Yet even Goldschmidt’s theory remains on the

level of species, while the evolution of the Kōshoku ichidai otoko from haikai poetry 56

Keene, World within Walls, pp.171-172.

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would be the equivalent of movement between families or even orders. There are, however, reasons to doubt the proposed genealogy. The playful style became less important in both later texts written by Saikaku as well as the kōshoku-bon genre as a whole. This casts doubt on the centrality of the poetic style to the late seventeenth-century readership of the text, but in no way does it in and of itself preclude the possibility of a haikai origin for the Kōshoku ichidai otoko. A Darwinian history is able to narrate a past filled with rupture and chance without resorting to the anti-narrative of most competing versions of poststructuralist historiography because it relinquishes all claims on the future.

The future of a text can be analyzed when genre is taken as the

basic unit of analysis, but any such effect a given text might have on the later literary environment cannot enter into a discussion of the genesis of that text. A much more cogent counterargument to the proposed haikai ancestry of the text is that the remarkable style of the Kōshoku ichidai otoko could have been an evolution from within the domain of fiction.

All the various poetic rhetoric found in the Kōshoku ichidai otoko can also be

found—albeit to a lesser degree—in previous prose narrative texts. 57

Furthermore, the

poetic elements found in the Kōshoku ichidai otoko take up considerably less of the text’s discourse than the prosaic narrative. The base of the text evolved from narrative genres. As outstanding as the poetic style may first appear to be, it is a secondary feature of the text, at most a graft or an overlay. An alternative genealogy has been proposed by scholars who emphasize the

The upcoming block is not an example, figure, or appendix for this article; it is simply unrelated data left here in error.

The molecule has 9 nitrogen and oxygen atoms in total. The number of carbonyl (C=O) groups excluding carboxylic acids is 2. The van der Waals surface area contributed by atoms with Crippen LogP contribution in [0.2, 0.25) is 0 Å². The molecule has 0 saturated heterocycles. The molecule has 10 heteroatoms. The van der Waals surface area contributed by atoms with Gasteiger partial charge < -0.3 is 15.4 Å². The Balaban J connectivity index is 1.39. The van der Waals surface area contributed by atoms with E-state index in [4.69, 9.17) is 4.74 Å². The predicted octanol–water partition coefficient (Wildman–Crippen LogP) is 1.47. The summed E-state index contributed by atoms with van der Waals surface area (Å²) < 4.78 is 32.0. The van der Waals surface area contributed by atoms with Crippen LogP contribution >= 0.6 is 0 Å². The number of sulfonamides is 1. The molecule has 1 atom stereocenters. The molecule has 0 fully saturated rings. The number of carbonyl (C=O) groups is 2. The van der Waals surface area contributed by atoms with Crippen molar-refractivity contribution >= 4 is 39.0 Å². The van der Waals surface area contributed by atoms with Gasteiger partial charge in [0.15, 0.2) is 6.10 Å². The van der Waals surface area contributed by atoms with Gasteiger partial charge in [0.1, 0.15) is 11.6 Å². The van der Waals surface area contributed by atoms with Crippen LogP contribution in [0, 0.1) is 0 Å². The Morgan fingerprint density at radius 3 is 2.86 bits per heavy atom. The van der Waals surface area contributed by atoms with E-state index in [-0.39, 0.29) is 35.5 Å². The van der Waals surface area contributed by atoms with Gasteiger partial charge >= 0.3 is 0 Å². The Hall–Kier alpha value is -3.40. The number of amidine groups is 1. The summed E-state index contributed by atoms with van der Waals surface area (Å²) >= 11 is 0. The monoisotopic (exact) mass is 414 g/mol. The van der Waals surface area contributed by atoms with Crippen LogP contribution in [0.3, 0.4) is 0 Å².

57

Nagatomo Chiyoji, “Saikaku no hōhō 1,” Saikaku o manabu hito no tame ni (Kyoto: Sekai Shisōsha, 1993), p.232.

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connections between the Kōshoku ichidai otoko and pre-existing genres of writing: the text evolved directly from the genre of courtesan critiques (yūjo hyōbanki 遊女評判記). This theory holds best on the level of content because many names and places in the Kōshoku ichidai otoko probably do come from these guides. Moreover, contemporary genre classification was based primarily on content, not form, so literary kōshoku texts were placed in the same category as non-literary ones in period booksellers’ catalogues. 58 However, in literary evolution, the primary focus should be on structure rather than on content because one of the hallmarks of successful evolution is that the same form can be used to contain a large variety of story matter. 59

Courtesan critiques normally consist of

description of customs and mores or dialogue, not plot-based narrative, which forms the center of the Kōshoku ichidai otoko. The piece of literature most structurally similar to it is the Ukiyo monogatari (A Narrative of the Floating World 浮世物語), a five-volume text made up of fifty-two short narratives first published around 1665.

Both are

incompletely integrated successions of small narrative units linked by the presence of a hero that begin with his birth and terminate with his departure from the quotidian world 58

That said, the internal structures of the erotic books category within these booksellers’ catalogues indicate that there was a period awareness distinguishing literary kōshoku-bon from non-literary kōshoku-bon. For instance, in the kōshoku no rui narabi rakuji section of the 1699 edition of the catalogue, there is a blank entry space that comes between—and, of course, separates—a group of entries of titles for texts that modern scholars mostly see as being non-literary and another group, which begins with an entry for the Kōshoku ichidai otoko, of titles for texts that are now most often classified as being literary. Hasegawa Tsuyoshi, Ukiyo-zōshi no shinkō (Tokyo: Kyūko Shoin, 1991), pp.34-35. 59

Cases such as the Uraminosuke, which was analyzed in the previous chapter, are important because they are exceptions that prove the rule. There is something significant about the fact that the basic structures of Muromachi fiction could not ultimately contain a Tokugawa hero and a Toyotomi heroine.

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for a mythic land. 60

On the other hand, an evolutionary step has taken place between

the two, and their structures have diverged enough that a distinction has been drawn which categorizes the Ukiyo monogatari as “episodic” and the Kōshoku ichidai otoko as “seriatim.”

These evaluations probably have to do with the divergent rhythms of the